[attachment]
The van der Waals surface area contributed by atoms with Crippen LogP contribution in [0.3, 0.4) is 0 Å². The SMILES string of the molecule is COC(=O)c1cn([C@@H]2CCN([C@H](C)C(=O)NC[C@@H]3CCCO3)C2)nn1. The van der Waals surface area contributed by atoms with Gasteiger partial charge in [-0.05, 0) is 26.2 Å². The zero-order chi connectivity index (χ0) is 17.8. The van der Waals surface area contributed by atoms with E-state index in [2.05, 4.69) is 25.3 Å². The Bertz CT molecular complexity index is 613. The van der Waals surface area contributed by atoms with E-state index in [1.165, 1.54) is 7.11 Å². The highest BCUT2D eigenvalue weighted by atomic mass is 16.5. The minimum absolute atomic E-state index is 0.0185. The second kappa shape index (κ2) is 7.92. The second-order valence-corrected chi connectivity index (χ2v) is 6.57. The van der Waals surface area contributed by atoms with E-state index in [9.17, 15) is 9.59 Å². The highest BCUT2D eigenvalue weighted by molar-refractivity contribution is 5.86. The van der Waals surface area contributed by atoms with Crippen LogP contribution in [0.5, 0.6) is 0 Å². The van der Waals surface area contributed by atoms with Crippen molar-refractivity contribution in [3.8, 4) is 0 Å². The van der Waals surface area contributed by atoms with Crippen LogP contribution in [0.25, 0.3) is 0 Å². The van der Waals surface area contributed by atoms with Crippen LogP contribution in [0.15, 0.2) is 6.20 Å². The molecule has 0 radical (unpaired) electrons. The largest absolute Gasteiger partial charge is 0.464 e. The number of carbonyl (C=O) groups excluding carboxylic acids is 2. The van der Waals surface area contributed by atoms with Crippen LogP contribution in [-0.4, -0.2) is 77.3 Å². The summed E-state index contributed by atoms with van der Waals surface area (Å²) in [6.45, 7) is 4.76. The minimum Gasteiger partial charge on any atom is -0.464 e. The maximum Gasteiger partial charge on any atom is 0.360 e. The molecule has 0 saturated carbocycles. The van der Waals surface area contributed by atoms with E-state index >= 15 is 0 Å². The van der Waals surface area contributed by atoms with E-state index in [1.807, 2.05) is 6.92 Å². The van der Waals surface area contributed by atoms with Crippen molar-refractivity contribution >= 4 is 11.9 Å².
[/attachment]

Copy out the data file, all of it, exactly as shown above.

The van der Waals surface area contributed by atoms with Crippen LogP contribution in [0.3, 0.4) is 0 Å². The SMILES string of the molecule is COC(=O)c1cn([C@@H]2CCN([C@H](C)C(=O)NC[C@@H]3CCCO3)C2)nn1. The van der Waals surface area contributed by atoms with Gasteiger partial charge in [-0.05, 0) is 26.2 Å². The zero-order chi connectivity index (χ0) is 17.8. The van der Waals surface area contributed by atoms with E-state index in [2.05, 4.69) is 25.3 Å². The Bertz CT molecular complexity index is 613. The van der Waals surface area contributed by atoms with E-state index in [1.165, 1.54) is 7.11 Å². The highest BCUT2D eigenvalue weighted by atomic mass is 16.5. The minimum absolute atomic E-state index is 0.0185. The second kappa shape index (κ2) is 7.92. The second-order valence-corrected chi connectivity index (χ2v) is 6.57. The van der Waals surface area contributed by atoms with E-state index in [9.17, 15) is 9.59 Å². The highest BCUT2D eigenvalue weighted by molar-refractivity contribution is 5.86. The van der Waals surface area contributed by atoms with Crippen LogP contribution in [0.5, 0.6) is 0 Å². The van der Waals surface area contributed by atoms with Crippen molar-refractivity contribution in [3.8, 4) is 0 Å². The van der Waals surface area contributed by atoms with Crippen LogP contribution in [0.25, 0.3) is 0 Å². The van der Waals surface area contributed by atoms with Crippen LogP contribution in [0.15, 0.2) is 6.20 Å². The molecule has 0 radical (unpaired) electrons. The largest absolute Gasteiger partial charge is 0.464 e. The number of carbonyl (C=O) groups excluding carboxylic acids is 2. The van der Waals surface area contributed by atoms with Crippen LogP contribution in [-0.4, -0.2) is 77.3 Å². The summed E-state index contributed by atoms with van der Waals surface area (Å²) in [6.45, 7) is 4.76. The minimum Gasteiger partial charge on any atom is -0.464 e. The maximum Gasteiger partial charge on any atom is 0.360 e. The molecule has 0 saturated carbocycles. The van der Waals surface area contributed by atoms with E-state index >= 15 is 0 Å². The van der Waals surface area contributed by atoms with E-state index in [1.807, 2.05) is 6.92 Å². The van der Waals surface area contributed by atoms with Crippen molar-refractivity contribution >= 4 is 11.9 Å².